Saturday, April 02, 2005

All About Venus

posted by Tim Walters @ 8:32 PM

Aldiss anthology with scientific and pre-scientific speculations about Venus; excerpts from Stapledon, Burroughs, and Lewis; and stories by Anderson and Clarke. OK, but nothing special--you'd think there'd be more for Aldiss to play with, as he did so well with Space Opera and Galactic Empires, but apparently Venus just isn't as popular a setting as Mars.

An entry without parentheses! I knew I could do it.


At 4:38 AM, Blogger Todd T said...

I use parentheses a lot too (though I know I should stop). There are hundreds of zapper-and-BEM Venus stories, but now that you mention it, I can't think of any others that have something to say. Is Aldiss planning to work his way through the solar system? (Kind of a cool idea) Otherwise, I wonder why he proposed the concept in the first place.

At 9:36 PM, Blogger Tim Walters said...

"Big-eyed beans from Venus--oh my, oh my." --Captain Beefheart

I should have mentioned that the book dates from the late Sixties. I think he was inspired by then-recent discoveries putting paid to all the SF dreams of watery Venus.

If he went on to Mars, I never heard about it, but then I never heard of the Venus anthology until I saw it in the bookstore last month. Let's see... (google google)... nope, I'm only seeing a recent novel called White Mars, co-written with, of all people, Roger Penrose, the English mathematician with the goofball theory about consciousness being bound up with quantum processes in the brain (an idea which turned up in Robinson's Red/Blue/Green Mars--I wonder if there's a connection).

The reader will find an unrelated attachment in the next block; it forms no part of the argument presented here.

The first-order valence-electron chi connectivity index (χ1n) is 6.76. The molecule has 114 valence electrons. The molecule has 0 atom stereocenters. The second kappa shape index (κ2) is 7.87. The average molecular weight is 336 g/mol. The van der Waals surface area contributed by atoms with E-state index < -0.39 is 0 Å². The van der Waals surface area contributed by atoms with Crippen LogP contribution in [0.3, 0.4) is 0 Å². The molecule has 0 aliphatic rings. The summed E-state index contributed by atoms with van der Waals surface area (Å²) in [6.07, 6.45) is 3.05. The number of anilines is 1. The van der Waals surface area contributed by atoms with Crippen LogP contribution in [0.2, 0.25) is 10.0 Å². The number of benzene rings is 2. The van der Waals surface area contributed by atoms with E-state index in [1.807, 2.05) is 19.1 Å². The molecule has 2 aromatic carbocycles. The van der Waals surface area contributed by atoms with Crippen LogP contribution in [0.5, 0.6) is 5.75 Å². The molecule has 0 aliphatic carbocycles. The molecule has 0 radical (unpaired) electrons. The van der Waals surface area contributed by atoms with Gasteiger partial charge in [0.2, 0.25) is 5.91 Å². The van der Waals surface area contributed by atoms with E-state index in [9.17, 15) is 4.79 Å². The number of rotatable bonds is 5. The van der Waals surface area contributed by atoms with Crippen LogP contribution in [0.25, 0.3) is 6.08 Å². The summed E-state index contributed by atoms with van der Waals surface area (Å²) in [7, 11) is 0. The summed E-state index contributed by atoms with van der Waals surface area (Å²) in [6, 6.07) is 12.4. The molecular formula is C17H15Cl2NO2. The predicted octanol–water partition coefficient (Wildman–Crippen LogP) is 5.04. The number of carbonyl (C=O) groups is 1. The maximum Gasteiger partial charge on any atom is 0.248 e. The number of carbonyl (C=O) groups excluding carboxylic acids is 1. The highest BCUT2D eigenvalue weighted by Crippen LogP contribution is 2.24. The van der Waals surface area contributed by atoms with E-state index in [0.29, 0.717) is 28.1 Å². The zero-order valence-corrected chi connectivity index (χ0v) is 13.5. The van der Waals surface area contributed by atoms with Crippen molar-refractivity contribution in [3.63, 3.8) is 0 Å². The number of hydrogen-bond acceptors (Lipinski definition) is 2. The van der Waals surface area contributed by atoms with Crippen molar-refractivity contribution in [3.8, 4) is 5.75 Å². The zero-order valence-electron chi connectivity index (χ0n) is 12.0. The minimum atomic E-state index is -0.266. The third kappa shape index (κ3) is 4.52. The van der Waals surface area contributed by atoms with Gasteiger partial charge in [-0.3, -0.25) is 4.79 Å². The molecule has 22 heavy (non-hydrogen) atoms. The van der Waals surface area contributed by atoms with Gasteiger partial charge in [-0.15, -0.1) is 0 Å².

I wonder if one could scrape up enough stories for a Uranus anthology. I think even Neptune gets more respect.

At 8:53 AM, Blogger Todd T said...

Hmm, Venus in Furs: a novel about furriers fleeing PETA for a no-hassle life on another planet.

Or how about a future in which all sinners are exiled to The Venal Colony.

I agree, Uranus has not been, er, explored in depth. Not only Neptune, but I bet Titan tops it too. The eponymous novel is only one work of several, at least, that are set there.

Curious: what's goofball about the consciousness/quanta hypothesis? (I'm not defending it, as I do not knwo what it states; I'm just curious.)

At 10:19 PM, Blogger Tim Walters said...

It's been a long time since I read The Emperor's New Mind, but as I recall, after 600 or so pages about quantum theory, the actual argument was presented in 30 pages of handwaving to the effect that:

--Goedel's Theorem proves that consciousness can't be algorithmic...
--...and therefore must be a result of quantum indeterminacy...
--...located in the tubules of neurons.

I don't find the first two steps convincing at all, but it's the third that elevates the theory to goofball status. Which makes it perfect for SF, of course.

I hasten to add that Penrose is a fine physicist and mathematician (Penrose tiles are named after him). The long explanation of quantum theory was actually quite good. And it's not as if there are any really good theories of consciousness out there. But I'm betting against this one.


Post a Comment

<< Home